Trump last week was found guilty of committing fraud in the case and claimed on Tuesday that he expects to take the stand at some point. But in the meantime, Trump has been giving televised statements in between courtroom proceedings and posting on Truth Social about the case.
His comments have included repeated attacks against those involved, most notably New York Attorney General Letitia James and Judge Arthur Engoron, who has been presiding over the case. On Tuesday, Trump posted — then deleted — an attack against Engoron’s clerk, Alison Greenfield, who was sitting in the courtroom with the former president at the time of the post.
Trump quoted a Twitter post from an account highlighting a photo of Greenfield with Sen. Chuck Schumer (D-N.Y.). “Schumer’s girlfriend, Alison R. Greenfield, is running this case against me. How disgraceful! This case should be dismissed immediately!!” Trump wrote.
In another series of posts, Trump attacked Engoron, accusing him of giving “false and grossly misleading information about my Net Worth by a lying and incompetent Attorney General.” Trump repeated his claim that his resort at Mar-a-Lago is worth close “to 1.5 Billion dollars.”
“The N.Y.S. Attorney General, therefore, committed FRAUD for Political and Election Interference reasons. This case should therefore be dismissed!” Trump added
On Monday, Trump called for Engoron’s disbarment, and leveled a series of attacks against James. Engoron “should be disbarred,” Trump told the reporters gathered outside of the courtroom. “This is a judge that should be out of office. This is a judge that some people say could be charged criminally for what he’s doing. He’s interfering with an election, and it’s a disgrace.”
In the same rant, the former president referred to James as a “terrible person.” He has previously referred to James as ”biased and corrupt” and a “racist.”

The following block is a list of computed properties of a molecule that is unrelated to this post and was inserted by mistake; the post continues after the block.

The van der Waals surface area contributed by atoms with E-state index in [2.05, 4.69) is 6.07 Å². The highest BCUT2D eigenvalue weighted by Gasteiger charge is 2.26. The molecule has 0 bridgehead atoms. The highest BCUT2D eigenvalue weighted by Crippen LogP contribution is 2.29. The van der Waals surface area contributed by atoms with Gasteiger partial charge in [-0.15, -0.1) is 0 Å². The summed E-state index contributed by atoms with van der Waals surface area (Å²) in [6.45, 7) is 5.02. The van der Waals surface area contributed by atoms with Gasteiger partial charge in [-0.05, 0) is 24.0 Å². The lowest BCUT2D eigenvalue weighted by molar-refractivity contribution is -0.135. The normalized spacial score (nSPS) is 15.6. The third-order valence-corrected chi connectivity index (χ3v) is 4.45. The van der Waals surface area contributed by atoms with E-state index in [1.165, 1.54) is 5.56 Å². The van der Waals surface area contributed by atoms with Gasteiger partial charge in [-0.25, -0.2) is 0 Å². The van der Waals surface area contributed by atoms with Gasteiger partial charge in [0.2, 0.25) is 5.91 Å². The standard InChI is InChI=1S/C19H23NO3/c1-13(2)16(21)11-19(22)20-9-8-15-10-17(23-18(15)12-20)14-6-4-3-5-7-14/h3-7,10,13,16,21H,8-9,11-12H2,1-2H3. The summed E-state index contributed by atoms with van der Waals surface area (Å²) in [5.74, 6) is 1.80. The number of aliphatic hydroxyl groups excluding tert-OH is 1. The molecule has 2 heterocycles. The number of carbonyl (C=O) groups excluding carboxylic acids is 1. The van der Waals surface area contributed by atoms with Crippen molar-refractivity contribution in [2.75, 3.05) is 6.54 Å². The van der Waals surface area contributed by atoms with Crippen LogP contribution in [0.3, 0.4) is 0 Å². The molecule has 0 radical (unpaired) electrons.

Trump is facing a slew of legal cases in the upcoming year, and the civil fraud trial in New York offers a window into the public strategy he may implement when called into court. But federal prosecutors in D.C. and Georgia are already eying a counter strategy, using Trump’s own comments as evidence to secure partial, and maybe complete, gag orders barring him from publicly discussing his cases.
In September, Special Counsel Jack Smith’s office requested a partial protective order that would bar Trump from intimidating or attacking potential witnesses, jurors, or judicial personnel assigned to the Justice Department’s cases against the former president. Last week, after Trump accused Gen. Mark Milley of treason and suggested the punishment should be death, Smith cited the former president’s post in a filing reaffirming the need for restrictions on Trump’s public statements.
No request has yet been made in Trump’s New York civil fraud case to restrict his public statements, but the consequences may bear out in other ways. Judge Engoron will be solely responsible for determining what penalties will be leveled against the former president, and Trump’s attempts to malign the character of Engoron and his staff are probably doing little to help his case.